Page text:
Seven Quantum Companies utilising Ion Trap Technology to build the future of Quantum Computing

Seven Quantum Companies Utilising Ion Trap Technology To Build The Future Of Quantum Computing

Many quantum computing giants like Google and IBM have one thing in common – their approach. The most popular approach for building quantum computers among these large companies is the use of superconductors. Yet another approach that had been overlooked for years is gaining momentum: trapped ions. In this article, we’ll learn about the companies making the most of trapped ions in quantum computing.

What are Trapped Ion Quantum Computers?

The meaning is in the name. Trapped ion quantum computers use a specific technology in their approach. The qubits of a trapped ion quantum computer are ions that are trapped by electric fields and manipulated using lasers. 

This approach to quantum computing has long been preferred by those in the academic community, but it is now gaining momentum in the business space as quantum companies race to establish advantage over their competitors.


The first company on our list made headlines in October 2021 for becoming the first pure-play quantum company to go public with a 2.8-billion-dollar market capitalization. The company was founded by Chris Monroe and Jungsang Kim in 2015. 

Since its founding, IonQ has built two quantum computers using ion traps, as well as partnered with companies like Amazon Web Services, Microsoft, and Google to make their trapped ion quantum computers available through the cloud. 

IonQ has been able to build such buzz largely in part due to the still-huge potential the company has for scale with its computers, which includes having multiple chains of ions on a chip, error correction, and clustering their chips into larger systems.

“What is interesting is that we’ve built the trap to have several zones. This is one of our strategies for scale. Right now, at IonQ, we have exactly one chain of atoms, these are the qubits, and we typically have a template of about 32 qubits… A smaller chain is really stiff [and] much less noisy. So 32 is a good number. 16 might be a good number. 64 is a good number, but it’s going to be somewhere probably under 100 ions,”

– Chris Monroe, Co-founder and Chief Scientist, IonQ.


Second on our list is Honeywell, an American advanced technology company that serves a myriad of industries including Healthcare and pharma, retail, supply chain,aerospace and defense, finance, and more. For over a decade, Honeywell has been working on developing quantum solutions to the clients they serve across these various industries in order to revolutionize the way their clients work.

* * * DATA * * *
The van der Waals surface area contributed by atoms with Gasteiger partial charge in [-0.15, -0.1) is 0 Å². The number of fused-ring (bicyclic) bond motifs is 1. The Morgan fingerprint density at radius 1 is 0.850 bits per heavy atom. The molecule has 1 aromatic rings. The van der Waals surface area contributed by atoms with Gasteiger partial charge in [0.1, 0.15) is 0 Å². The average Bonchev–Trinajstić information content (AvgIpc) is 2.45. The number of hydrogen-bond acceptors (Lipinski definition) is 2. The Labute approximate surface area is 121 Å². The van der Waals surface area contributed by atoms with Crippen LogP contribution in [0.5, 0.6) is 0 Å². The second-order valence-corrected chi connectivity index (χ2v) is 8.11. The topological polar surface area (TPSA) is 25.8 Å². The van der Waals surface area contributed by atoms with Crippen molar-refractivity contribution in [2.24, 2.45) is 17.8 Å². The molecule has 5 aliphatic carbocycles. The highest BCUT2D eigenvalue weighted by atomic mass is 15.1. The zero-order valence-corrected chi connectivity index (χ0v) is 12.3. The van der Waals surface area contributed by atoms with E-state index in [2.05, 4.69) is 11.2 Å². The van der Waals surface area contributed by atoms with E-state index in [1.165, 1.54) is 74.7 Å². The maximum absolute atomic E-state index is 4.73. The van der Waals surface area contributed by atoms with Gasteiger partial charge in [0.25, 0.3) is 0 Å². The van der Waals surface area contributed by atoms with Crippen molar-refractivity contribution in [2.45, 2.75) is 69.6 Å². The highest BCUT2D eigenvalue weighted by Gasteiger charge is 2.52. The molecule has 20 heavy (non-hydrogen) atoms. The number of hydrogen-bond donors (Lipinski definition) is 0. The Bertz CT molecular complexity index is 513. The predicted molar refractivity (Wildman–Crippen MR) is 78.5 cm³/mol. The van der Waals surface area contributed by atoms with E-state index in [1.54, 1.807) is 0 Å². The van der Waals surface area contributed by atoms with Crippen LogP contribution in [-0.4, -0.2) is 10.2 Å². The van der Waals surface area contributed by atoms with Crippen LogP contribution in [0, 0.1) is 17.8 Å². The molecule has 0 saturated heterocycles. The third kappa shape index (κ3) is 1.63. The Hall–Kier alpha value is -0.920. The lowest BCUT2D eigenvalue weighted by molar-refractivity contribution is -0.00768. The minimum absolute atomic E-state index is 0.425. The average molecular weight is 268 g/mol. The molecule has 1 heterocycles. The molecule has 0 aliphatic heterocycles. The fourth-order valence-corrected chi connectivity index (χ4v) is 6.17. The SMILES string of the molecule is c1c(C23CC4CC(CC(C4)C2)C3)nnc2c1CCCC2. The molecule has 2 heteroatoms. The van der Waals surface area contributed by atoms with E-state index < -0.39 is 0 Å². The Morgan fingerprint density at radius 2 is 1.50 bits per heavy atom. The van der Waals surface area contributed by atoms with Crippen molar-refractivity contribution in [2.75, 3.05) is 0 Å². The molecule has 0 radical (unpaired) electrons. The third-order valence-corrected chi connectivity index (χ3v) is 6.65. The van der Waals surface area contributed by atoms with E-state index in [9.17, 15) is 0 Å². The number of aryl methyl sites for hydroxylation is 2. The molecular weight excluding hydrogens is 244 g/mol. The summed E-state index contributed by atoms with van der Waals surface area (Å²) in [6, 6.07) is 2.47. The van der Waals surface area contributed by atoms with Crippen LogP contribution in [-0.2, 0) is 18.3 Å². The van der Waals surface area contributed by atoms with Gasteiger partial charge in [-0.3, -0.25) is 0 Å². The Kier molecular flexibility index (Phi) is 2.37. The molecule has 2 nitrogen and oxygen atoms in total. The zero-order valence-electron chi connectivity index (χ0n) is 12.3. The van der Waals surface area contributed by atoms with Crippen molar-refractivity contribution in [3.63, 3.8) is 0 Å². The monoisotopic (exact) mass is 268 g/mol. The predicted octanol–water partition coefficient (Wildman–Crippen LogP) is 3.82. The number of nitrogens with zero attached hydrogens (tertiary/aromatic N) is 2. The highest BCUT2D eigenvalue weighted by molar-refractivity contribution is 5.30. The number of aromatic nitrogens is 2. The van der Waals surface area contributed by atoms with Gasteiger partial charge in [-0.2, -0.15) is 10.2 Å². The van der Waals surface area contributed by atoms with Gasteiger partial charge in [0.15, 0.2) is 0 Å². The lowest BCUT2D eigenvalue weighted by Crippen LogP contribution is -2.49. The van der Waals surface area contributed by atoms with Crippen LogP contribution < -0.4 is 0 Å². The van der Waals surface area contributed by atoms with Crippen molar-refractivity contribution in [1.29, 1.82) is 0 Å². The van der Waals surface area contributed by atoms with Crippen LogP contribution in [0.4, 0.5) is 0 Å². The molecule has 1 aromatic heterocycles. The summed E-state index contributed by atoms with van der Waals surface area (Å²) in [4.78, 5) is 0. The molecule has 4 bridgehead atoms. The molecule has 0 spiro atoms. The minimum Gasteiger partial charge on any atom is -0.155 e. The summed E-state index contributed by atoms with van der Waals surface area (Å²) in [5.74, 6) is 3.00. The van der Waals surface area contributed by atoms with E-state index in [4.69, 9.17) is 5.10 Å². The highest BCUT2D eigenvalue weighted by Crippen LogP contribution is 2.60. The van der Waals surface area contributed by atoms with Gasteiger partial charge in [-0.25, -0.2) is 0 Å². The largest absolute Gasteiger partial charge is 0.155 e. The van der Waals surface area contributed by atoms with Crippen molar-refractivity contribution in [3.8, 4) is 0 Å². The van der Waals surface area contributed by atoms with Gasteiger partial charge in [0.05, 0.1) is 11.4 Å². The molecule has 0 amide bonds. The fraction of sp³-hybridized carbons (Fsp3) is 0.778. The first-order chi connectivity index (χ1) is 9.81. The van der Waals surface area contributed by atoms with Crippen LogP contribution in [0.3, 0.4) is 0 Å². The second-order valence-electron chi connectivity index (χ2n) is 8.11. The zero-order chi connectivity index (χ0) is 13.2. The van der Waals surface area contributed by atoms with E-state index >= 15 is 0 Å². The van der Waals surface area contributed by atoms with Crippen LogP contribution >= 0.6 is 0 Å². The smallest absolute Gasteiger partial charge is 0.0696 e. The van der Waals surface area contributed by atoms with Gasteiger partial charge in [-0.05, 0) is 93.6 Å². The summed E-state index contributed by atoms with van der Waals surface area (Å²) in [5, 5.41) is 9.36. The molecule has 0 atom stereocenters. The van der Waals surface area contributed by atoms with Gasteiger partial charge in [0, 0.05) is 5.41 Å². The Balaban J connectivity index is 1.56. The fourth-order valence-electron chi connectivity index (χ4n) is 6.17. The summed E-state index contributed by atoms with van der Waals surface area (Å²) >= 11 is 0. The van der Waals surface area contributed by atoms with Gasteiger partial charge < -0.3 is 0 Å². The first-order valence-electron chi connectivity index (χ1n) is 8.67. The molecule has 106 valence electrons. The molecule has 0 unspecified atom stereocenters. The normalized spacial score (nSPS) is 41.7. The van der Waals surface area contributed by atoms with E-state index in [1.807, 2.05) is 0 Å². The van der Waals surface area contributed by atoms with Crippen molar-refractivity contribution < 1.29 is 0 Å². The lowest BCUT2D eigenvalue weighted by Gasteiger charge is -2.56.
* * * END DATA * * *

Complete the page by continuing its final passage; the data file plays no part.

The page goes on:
Honeywell’s use of trapped ions differs from that of the first company, IonQ. Honeywell’s method also enables any two qubits to communicate with one another. However, it accomplishes this by physically pushing ions close together, allowing a single pulse of light to impact both of them at the same time.

Honeywell claims that trapped ion qubits can be manufactured and controlled more quickly and easily than alternative qubits due to their atomic structure, which is why they are referred to as ‘Nature’s Qubits.’

“What makes our quantum computers so powerful is having the highest quality qubits, with the lowest error rates.  This is a combination of using identical, fully connected qubits and precision control,”

– Tony Uttley, President, Honeywell Quantum Solutions.

Infineon Technologies

Another company applying the trapped ions approach to quantum computing is Infineon Technologies, a German company. They serve a myriad of industries with their technology solutions that provide solutions to the problems of their clients. One of their latest solutions are their trapped ion quantum computers.

Infineon is a company widely known for their semiconductor chip products, but in recent years, they have branched into the world of trapped ion quantum computing. The company believes in investing in multiple approaches to quantum computing at once.